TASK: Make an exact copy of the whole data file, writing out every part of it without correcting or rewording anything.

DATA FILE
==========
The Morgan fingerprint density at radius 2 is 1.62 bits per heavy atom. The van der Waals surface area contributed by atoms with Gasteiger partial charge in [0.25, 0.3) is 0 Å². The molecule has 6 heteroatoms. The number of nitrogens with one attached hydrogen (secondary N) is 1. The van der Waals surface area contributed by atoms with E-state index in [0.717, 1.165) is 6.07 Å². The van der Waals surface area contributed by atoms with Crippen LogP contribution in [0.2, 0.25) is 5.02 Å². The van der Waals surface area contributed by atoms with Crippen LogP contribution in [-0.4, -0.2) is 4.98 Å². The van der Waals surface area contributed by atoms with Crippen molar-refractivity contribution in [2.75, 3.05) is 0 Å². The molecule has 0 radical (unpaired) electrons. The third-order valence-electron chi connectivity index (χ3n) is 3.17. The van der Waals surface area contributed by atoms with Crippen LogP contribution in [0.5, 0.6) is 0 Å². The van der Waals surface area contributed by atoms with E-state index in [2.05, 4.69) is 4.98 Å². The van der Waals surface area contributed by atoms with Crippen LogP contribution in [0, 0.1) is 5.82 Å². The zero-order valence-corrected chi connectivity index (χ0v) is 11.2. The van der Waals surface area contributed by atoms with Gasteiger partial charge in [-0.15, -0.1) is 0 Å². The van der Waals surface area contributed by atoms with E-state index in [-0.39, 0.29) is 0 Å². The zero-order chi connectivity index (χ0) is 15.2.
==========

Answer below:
The Morgan fingerprint density at radius 2 is 1.62 bits per heavy atom. The van der Waals surface area contributed by atoms with Gasteiger partial charge in [0.25, 0.3) is 0 Å². The molecule has 6 heteroatoms. The number of nitrogens with one attached hydrogen (secondary N) is 1. The van der Waals surface area contributed by atoms with E-state index in [0.717, 1.165) is 6.07 Å². The van der Waals surface area contributed by atoms with Crippen LogP contribution in [0.2, 0.25) is 5.02 Å². The van der Waals surface area contributed by atoms with Crippen LogP contribution in [-0.4, -0.2) is 4.98 Å². The van der Waals surface area contributed by atoms with Crippen molar-refractivity contribution in [2.75, 3.05) is 0 Å². The molecule has 0 radical (unpaired) electrons. The third-order valence-electron chi connectivity index (χ3n) is 3.17. The van der Waals surface area contributed by atoms with Crippen LogP contribution in [0.5, 0.6) is 0 Å². The van der Waals surface area contributed by atoms with E-state index in [2.05, 4.69) is 4.98 Å². The van der Waals surface area contributed by atoms with Crippen LogP contribution in [0, 0.1) is 5.82 Å². The zero-order valence-corrected chi connectivity index (χ0v) is 11.2. The van der Waals surface area contributed by atoms with Gasteiger partial charge in [-0.15, -0.1) is 0 Å². The van der Waals surface area contributed by atoms with E-state index in [-0.39, 0.29) is 0 Å². The zero-order chi connectivity index (χ0) is 15.2.